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At 400 miles long the Connecticut River is one of the biggest water bodies in our region, stretching from Canada to Long Island Sound. It starts out narrow enough to leap across and widens into a broad estuary. People today water ski and kayak on the Connecticut, but raw sewage is still dumped in places. And in many communities people are cut off from the river by Interstate-91 or railroad tracks.
A group of river enthusiasts are trying to draw people closer to the river in an unusual way. As part of a collaboration with Northeast stations, WFCR’s Jill Kaufman reports on a Connecticut River song-writing contest.
It’s several hours into a long night of music at The Rapids, a restaurant in Huntington, Massachusetts. A contestant takes the stage, plucking a banjo, in a songwriting contest sponsored by the Connecticut River Watershed Council.
While there’s not a single Grammy-winner in the group, a couple of the judges have connections to Hollywood, and one is the grandson of the great 20th century radio star, Eddie Cantor.
Three singers will be selected tonight to compete in the finals later this month. But why are Council staff doing the work of American Idol talent scouts? They’re trying to get a message out, without causing people’s eyes to glaze over, said Pat LaMountain of the Watershed Council.
“We do all the things about dams, all the permits, or just testing the water for bacteria. I mean they don’t necessarily not want to know. They don‘t want to hear it in the way we usually present it.”
So tonight they’re hearing it in a different way: the theme for the contest is “Living Along the River.”
Fourth grade teacher John Michael Field from Wilbraham, Massachusetts started his song at the river’s headwaters in New Hampshire where the Connecticut starts as a series of lakes. His song describes a logger who drove freshly-cut wood down the river in the late 1800s.
“...Tom would sluice the frozen slopes, snubbing the horses with an icy rope. He moved more spruce than a man could dream. He never lost a sled. He was the best I’d seen.”
At one time, Vermont did have a massive red spruce forest. When it was chopped down, the Connecticut turned into a river of wood, said Ed Klekowski, a biologist at the University of Massachusetts, Amherst.
“That cutting began in about 1870. And they would drive these logs all the way down to sawmills in Northampton and in, Holyoke. It’s about a 300 mile drive.”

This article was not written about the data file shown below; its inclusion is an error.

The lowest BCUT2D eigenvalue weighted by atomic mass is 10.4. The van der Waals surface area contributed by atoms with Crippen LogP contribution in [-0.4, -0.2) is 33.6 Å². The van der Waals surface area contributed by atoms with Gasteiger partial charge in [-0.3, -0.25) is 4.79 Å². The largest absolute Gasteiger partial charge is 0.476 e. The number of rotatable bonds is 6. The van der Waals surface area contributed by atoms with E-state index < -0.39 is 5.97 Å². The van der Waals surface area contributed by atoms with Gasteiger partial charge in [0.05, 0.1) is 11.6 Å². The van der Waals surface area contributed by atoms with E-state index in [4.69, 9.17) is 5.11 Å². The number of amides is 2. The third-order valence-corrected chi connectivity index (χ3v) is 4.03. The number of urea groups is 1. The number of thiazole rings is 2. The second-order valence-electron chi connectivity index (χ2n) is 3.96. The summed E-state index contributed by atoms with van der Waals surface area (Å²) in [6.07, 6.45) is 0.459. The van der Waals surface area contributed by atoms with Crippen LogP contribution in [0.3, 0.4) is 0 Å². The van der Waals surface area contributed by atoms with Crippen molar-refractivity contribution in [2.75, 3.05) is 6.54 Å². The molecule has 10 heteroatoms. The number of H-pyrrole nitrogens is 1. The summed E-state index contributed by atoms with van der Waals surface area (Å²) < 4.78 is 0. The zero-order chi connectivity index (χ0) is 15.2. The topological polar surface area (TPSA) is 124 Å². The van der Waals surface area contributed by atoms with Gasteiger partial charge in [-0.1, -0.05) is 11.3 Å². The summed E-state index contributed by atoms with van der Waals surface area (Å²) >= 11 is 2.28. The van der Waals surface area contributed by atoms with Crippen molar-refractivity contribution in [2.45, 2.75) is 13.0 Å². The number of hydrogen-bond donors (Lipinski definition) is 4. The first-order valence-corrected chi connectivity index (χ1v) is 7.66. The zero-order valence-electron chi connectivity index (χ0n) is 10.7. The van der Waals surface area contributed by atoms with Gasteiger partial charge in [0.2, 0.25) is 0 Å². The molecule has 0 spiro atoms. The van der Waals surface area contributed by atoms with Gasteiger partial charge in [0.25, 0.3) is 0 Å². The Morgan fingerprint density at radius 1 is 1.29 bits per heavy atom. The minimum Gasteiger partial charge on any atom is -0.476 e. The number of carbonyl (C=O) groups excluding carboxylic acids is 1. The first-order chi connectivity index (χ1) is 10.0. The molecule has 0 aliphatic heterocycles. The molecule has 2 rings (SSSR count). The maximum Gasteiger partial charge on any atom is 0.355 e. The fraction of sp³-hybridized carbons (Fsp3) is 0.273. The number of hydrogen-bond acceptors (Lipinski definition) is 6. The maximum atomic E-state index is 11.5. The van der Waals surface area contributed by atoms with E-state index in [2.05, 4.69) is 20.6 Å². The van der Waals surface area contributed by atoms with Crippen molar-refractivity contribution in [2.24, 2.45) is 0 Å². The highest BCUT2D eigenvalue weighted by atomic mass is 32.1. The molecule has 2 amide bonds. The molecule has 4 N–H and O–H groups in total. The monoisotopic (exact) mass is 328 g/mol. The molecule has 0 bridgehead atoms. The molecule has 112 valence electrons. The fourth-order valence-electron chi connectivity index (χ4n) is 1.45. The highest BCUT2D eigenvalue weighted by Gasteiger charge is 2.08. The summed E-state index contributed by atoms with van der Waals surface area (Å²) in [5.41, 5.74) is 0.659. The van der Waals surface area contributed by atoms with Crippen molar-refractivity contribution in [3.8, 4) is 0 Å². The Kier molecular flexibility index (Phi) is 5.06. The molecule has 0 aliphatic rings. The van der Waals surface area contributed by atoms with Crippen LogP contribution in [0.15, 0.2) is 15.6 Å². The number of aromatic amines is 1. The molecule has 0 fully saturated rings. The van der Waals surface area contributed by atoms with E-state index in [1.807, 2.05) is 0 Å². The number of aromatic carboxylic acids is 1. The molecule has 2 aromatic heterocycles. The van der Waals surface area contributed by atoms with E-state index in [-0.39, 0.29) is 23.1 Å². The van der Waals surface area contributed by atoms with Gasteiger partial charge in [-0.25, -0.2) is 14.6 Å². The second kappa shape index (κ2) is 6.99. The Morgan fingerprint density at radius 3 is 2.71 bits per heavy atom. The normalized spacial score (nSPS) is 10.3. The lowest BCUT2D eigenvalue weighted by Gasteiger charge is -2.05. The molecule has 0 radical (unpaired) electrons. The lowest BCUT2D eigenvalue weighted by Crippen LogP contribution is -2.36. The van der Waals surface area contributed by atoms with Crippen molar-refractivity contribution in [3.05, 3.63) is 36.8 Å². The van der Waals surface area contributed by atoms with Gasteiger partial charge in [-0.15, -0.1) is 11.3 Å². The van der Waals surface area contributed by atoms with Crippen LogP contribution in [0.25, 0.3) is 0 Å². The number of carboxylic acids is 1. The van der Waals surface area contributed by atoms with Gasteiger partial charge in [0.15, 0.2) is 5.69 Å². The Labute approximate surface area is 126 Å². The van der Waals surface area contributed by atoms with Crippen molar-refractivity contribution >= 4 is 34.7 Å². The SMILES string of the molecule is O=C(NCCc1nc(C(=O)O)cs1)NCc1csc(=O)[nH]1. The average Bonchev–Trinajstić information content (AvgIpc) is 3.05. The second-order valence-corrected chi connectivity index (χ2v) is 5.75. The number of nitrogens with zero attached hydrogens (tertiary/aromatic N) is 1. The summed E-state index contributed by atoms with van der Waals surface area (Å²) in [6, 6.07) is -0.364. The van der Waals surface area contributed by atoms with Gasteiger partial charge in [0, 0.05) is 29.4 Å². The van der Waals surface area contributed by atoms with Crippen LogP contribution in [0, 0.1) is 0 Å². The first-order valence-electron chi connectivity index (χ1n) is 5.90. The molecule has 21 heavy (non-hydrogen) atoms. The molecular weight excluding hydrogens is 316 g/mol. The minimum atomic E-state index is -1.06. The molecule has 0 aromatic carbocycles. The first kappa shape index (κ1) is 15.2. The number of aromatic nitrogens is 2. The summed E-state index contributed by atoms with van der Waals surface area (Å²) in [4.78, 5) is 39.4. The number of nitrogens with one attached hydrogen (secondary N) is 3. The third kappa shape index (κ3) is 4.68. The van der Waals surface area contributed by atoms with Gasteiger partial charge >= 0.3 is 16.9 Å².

Using the Connecticut to send logs down stream didn’t last long. But there has always been farming. But back then the farmers didn’t always treat the river well, said Klekowski.
“The farmers along the Connecticut River used the Connecticut as a garbage dump. They would bring their horses filled with whatever refuse they had and then dump it off the banks. In addition to farmers dumping garbage, every industry along the Connecticut River was venting its spores, so to speak, into the waters. And so before the Clean Water Act, the river was really pretty foul.”
Federal clean water legislation in the 1960s and 1970s gave the Connecticut a chance to renew.
Ecologist Elizabeth Farnsworth of the New England Wildflower Society is standing on the banks of the Connecticut in Northfield, Massachusetts. She’s kayaked the entire length of the river and has seen bald eagles soar over Hartford, Connecticut.
“What I find so wonderful about this river is that you can be within a quarter mile of some of the most densely populated areas, and when you’re out in the middle of this river, you hardly know it.”
But the river offers something more than access to nature, Farnsworth said.
“Look at it now. It’s clear, it’s clean. You wouldn’t drink out of it necessarily, but it has really recovered in a remarkable way. So when I get on this river and think about how resilient the system is, it really gives me hope.”
Hope, but not illusion. She and other river stewards know it will take more than a song to protect the Connecticut.
Northeast environmental coverage is part of NPR’s Local News Initiative.